Explain types of contracts under the Indian contract act 1872

Introduction

The Contract is a crucial factor for making every transaction regarding a specific purpose. There are many types of contracts available under the Indian contract act 1882. Through the agreement, everyone makes transactions healthy and wealthy it does not matter such transaction belongs globally, worldwide, or any particular country or nation. Such translation may be commercial or noncommercial.

What is a contract? 

The Indian contract Act,1872, Under Section 2(e), defined the term of the agreement. According to that, every promise formed with consideration to each other is called an agreement. [1].

Under Section 2(h) of the Contract Act, 1872, is more clarify this concept according to that, an agreement that is enforceable by law is called a contract.[2].

We can say that a Contract is a significant part of every transaction. As we know, for making a legally valid agreement, two parties are required with the same concretion, free consent, and a lawful object that makes an effective contract.

When a party enters into the Contract, one question is to know which type of Contract can legally protect his right? And how many types of contracts are available which is significantly fit for their transaction as per the Indian Contract Act,1872.

Different types of contracts can be categorized according to validation, right of enforcement, the purpose of execution, etc., which are given below.

Types of contracts

An agreement makes by the party with fulfilling their basic requirements. There is various type of requirement needed to manage or run a business. On that basis, they need to enter multiple types of contracts to fulfil their requirements. In this way, many kinds of contracts can categorize which is given below.

Types of contracts based on validity

Valid Contract

The essential and significant requirement of every Contract is that it should be a valid contract. Here is a question that comes to our mind: What is a valid contract according to the law?

The answer is given in Section 2(h) of the Indian Contract Act,1872. According to that provision, an agreement that is enforceable by law tat should be a contract.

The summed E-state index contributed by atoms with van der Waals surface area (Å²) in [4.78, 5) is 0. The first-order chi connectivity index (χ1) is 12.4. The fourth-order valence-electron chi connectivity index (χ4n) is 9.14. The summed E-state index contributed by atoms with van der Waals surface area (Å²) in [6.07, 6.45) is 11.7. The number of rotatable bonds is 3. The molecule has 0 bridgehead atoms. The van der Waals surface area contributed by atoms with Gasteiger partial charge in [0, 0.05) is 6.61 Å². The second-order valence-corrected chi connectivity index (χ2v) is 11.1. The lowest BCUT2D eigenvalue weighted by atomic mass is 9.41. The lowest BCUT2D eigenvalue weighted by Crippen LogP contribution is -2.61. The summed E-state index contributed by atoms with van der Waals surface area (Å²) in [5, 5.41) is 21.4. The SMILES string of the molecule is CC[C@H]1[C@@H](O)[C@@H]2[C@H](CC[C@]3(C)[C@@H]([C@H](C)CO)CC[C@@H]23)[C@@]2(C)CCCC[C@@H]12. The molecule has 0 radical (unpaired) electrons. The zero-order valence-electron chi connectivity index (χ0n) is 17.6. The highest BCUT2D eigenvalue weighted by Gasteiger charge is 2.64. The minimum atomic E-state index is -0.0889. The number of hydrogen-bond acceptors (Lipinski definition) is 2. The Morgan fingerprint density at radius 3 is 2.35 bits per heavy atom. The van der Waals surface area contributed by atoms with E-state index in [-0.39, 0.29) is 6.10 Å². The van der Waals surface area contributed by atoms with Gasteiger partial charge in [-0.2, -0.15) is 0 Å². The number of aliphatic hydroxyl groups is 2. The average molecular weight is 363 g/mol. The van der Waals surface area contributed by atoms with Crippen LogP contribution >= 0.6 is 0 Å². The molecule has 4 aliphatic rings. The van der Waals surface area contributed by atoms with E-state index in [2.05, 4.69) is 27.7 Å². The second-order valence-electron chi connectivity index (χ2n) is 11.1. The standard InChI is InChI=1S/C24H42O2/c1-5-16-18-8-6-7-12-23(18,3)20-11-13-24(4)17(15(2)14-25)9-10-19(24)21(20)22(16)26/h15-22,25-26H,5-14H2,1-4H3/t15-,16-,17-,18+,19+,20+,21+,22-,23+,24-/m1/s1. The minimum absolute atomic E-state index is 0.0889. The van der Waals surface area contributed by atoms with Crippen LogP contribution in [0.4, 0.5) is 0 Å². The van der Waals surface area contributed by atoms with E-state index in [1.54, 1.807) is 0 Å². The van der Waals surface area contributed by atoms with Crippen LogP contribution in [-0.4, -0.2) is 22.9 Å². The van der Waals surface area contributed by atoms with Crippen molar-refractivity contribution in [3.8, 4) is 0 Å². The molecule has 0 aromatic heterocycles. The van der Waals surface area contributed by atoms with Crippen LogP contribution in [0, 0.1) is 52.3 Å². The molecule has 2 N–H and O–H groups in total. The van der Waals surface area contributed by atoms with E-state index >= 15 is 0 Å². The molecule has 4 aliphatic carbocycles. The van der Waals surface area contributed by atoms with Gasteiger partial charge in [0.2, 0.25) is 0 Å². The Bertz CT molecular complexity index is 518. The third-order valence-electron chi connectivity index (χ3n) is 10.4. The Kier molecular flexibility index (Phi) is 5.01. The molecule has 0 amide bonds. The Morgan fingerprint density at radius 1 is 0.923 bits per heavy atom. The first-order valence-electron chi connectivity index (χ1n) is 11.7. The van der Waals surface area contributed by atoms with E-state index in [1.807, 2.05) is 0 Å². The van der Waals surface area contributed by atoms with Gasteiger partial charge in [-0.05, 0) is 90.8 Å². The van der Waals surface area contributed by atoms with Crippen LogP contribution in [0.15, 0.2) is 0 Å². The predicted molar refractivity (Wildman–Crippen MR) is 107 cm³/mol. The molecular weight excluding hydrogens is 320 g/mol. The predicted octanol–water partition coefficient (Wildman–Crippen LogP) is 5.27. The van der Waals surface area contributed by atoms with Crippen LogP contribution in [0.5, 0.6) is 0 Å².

According to that section, we refer to the provision of Section 10 of the contract act. There mention the criteria of a valid contract.

  • A contract’s parties must give their free consent.
  • There should be a lawful consideration while making a contract.
  • Parties of the agreement must be competent for making a contract.
  • The object of a contract must be legal.[3].

In the case of Commissioner of Income Tax, Punjab vs. M/s. Panipat Woollen and General Mills Co. Ltd., Chandigarh. (AIR 1976 SC 640), the Supreme Court held the Rule of construction of a contract. The Court, in order to construe an agreement, has to look to the substance or the essence of it rather than to its form. A party cannot escape the consequences of law merely by describing an agreement in a particular form though in essence and in substance, it may be a different transaction.[4].

In Fort Gloster Industries Ltd. vs. Sethia Mercantile (P) Ltd. (AIR 1968 SC 1308), the Supreme Court held, Terms of the Contract required to be in writing cannot be proved otherwise than by offering the document itself in evidence.[5].

In S. V. R. Mudaliar vs. Rajabu F. Buhari. (AIR 1995 SC 1607), the Supreme Court held The enforceability of a contract is not dependent on the existence of the intention of parties to create legal relations.[6].  

Void and Voidable Contract

The void agreement means such a type of agreement that can not be legally enforceable by law. If we refer to the provisions of the contract act, sections 2(g) and 2(j), we can say that an agreement that can not be enforceable by law can be called a void agreement.[7].

If a contract is enforceable by law but due to some circumstances, discontinue to enforceable by law. Such agreement is held to be void in the eye of law.

If we look into the other criteria of a void contract, as discussed above, parties’ free consent must be required for making a valid contract. However, it happens that parties of the Contract mistakenly give their consent for the Contract. In that case, an agreement might be void according to the law but said mistake should be mutually made by the parties, not other than else.

We refer to the provision of Section 20 of the contract act; there is specified that. When the parties make the essential fact of an agreement under the mistake of law, that agreement is void in the eye of law.[8].

The important thing here is that parties must mutually make a mistake, and both parties must show how they suffer due to mistakes.